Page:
99. 99. GLOBAL IMPLICATIONS Cultural Context Low – context cultures - They rely heavily on non verbal and subtle situational cues in communicating with others. High – context cultures - They rely essentially on words to convey meaning.
  100. 100. Communication Skills For Managers as Receivers Pay attention to what is sent as a message. Be a good listener: don’t interrupt. Ask questions to clarify your understanding. Be empathetic: try to understand what the sender feels. Understand linguistic styles: different people speak differently. Speed, tone, pausing all impact communication. 16-105
  101. 101. LISTENING IN INTERPERSONAL COMMUNICATION
  102. 102. What is listening? Listening…. the psychological process of receiving, attending to, constructing meaning from, and responding to spoken or nonverbal messages Hearing = physiological Listening = psychological
  103. 103. Listening V/S Hearing Hearing- physical process; natural; passive Listening- physical & mental process; active; learned process; a skill Listening is hard! You must choose to participate in the process of listening.
  104. 104. 85% of what we know is from listening 45%of our time is spent on listening A person recalls 50%of what they just heard ….only 20%of it is remembered long term
  105. 105. Listening is learned first and used most, but taught least. Learned Used Taught Listening 1st Most (45%) Least Speaking 2nd Next most (35%) Next least Reading 3rd Next least (16%) Next most Writing 4th Least (9%) Most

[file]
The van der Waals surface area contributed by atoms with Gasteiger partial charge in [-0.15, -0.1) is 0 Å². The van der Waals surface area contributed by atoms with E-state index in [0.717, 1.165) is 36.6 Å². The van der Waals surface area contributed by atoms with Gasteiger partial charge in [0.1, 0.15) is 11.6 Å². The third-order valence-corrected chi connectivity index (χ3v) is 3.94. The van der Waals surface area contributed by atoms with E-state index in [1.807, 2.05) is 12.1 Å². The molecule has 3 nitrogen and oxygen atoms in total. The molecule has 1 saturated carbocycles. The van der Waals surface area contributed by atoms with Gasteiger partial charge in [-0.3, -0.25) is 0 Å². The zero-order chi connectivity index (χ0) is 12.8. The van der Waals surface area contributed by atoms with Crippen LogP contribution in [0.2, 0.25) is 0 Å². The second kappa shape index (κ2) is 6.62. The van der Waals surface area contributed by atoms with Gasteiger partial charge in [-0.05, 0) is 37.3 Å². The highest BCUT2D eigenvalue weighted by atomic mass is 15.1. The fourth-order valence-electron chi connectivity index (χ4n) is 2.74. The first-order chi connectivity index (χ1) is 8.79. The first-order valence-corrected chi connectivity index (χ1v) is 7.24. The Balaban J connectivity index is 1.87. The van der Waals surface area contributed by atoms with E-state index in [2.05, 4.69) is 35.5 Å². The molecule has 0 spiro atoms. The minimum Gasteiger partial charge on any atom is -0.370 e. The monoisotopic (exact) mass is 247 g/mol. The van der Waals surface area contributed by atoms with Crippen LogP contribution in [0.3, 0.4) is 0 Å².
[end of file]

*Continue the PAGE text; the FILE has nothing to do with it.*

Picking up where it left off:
106. 106. How Important is listening ?
  107. 107. Listening is the most powerful form of acknowledgment …a way of saying, “You are important.”
  108. 108. Listening builds stronger relationships …creates a desire to cooperate among people because they feel accepted and acknowledged.
  109. 109. Listening creates acceptance and openness …conveys the message that “I am not judging you.”
  110. 110. Listening leads to learning …openness encourages personal growth and learning
  111. 111. Listening reduces stress and tension …minimizes confusion and misunderstanding, eliminating related stress and tension
  112. 112. Listening is CRITICAL in conflict resolution …much conflict comes from the need to be heard. Successful resolution depends on being a non-anxious presence.
  113. 113. Why Be A Good Listener? To be recognized and remembered To feel valued To feel appreciated To feel respected To feel understood To feel comfortable about a want or need
  114. 114. Listening promotes being heard ‘Seek first to understand, then be understood’ - Stephen Covey
  115. 115. LISTENING AND EDUCATION Students do not have a clear concept of listening as an active process that they can control. Students find it easier to criticize the speaker as opposed to the speaker’s message (Imhof, 1998).